Water and oil are not good friends – they don’t mix. Oil is less dense (meaning lighter) than water, so it floats on top. When the effervescent tablet or bicarb soda drops into the colored water, a chemical reaction begins – producing carbon dioxide bubbles. These bubbles surround droplets of colored water making them momentarily less dense than the oil. They rise up through the oil, until they hit the surface and the bubbles pop. The heavier water then drops back down through the oil to the bottom of the jar. Real lava lamps use two liquids that are very close in density, or weigh about the same, but don’t mix. The heavier liquid down the bottom is heated, which causes it to become less dense and to rise to the top of the lamp. As the heated liquid rises, it cools down, becomes more dense and starts to sink.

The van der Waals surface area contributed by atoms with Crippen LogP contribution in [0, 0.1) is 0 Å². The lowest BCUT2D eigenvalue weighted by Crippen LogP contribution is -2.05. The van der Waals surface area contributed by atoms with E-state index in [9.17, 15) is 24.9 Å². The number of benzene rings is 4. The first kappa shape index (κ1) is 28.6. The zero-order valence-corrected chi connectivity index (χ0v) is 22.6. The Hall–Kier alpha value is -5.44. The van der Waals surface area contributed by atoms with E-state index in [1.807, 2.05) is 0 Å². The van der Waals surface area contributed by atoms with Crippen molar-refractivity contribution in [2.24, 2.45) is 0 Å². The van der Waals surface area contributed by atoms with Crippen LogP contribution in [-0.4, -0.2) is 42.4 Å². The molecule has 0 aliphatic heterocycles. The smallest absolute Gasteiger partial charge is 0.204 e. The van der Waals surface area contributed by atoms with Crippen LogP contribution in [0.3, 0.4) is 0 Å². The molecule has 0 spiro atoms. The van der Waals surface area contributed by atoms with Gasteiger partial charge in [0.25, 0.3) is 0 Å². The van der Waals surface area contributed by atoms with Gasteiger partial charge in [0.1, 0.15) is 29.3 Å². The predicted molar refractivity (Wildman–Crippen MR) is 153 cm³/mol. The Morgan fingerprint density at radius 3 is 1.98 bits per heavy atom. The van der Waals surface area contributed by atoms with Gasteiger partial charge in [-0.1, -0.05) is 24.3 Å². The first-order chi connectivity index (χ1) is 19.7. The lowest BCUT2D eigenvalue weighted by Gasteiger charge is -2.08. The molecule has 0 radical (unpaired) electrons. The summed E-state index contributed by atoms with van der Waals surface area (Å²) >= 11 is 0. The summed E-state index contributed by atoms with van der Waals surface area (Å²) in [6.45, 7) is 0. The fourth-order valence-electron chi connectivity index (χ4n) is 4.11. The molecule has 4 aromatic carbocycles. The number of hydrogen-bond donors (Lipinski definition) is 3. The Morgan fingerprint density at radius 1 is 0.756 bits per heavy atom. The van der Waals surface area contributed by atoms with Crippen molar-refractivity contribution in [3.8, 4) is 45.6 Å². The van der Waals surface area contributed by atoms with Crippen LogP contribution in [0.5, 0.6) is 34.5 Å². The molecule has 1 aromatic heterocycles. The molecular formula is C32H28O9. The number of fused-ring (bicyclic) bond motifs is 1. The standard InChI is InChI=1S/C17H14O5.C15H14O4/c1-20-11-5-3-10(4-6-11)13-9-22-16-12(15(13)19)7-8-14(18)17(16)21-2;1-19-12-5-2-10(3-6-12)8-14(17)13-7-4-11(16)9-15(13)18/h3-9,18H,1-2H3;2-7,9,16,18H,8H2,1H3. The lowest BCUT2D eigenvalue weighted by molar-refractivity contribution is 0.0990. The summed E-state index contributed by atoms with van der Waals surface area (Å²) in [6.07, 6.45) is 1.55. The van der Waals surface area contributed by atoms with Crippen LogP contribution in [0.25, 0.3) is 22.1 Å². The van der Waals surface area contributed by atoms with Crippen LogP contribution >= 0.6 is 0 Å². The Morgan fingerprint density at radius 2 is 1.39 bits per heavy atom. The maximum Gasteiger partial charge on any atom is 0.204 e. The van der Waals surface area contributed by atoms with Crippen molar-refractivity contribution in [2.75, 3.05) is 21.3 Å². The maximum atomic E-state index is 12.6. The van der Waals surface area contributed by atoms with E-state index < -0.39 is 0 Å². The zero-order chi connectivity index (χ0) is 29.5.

Large glass jar
Effervescent tablet such as Alka-Seltzer (alternatively, use bicarb soda and replace the water with white vinegar)
Time: 10 minutes
1 Mix the food coloring and water in a cup (if using bicarb soda use white vinegar instead of water)
2 Fill your jar two-thirds with oil and slowly pour the colored water into the jar until the liquids are 2cm from the top of the jar.
3 Wait for the oil and water to separate into two layers. This should only take a few minutes.
4 Drop an effervescent tablet(or half a teaspoon of bicarb soda) into jar, and watch your groovy lava lamp bubble away!
Ben Bravery and Tim O’Mahony work for Beijing-based Kexue Communications.They perform science shows and workshopsfor schools, birthday parties and otherfunctions. For details, visit www.kexuecommunications.com, e-mail firstname.lastname@example.org, or call 8415 5034.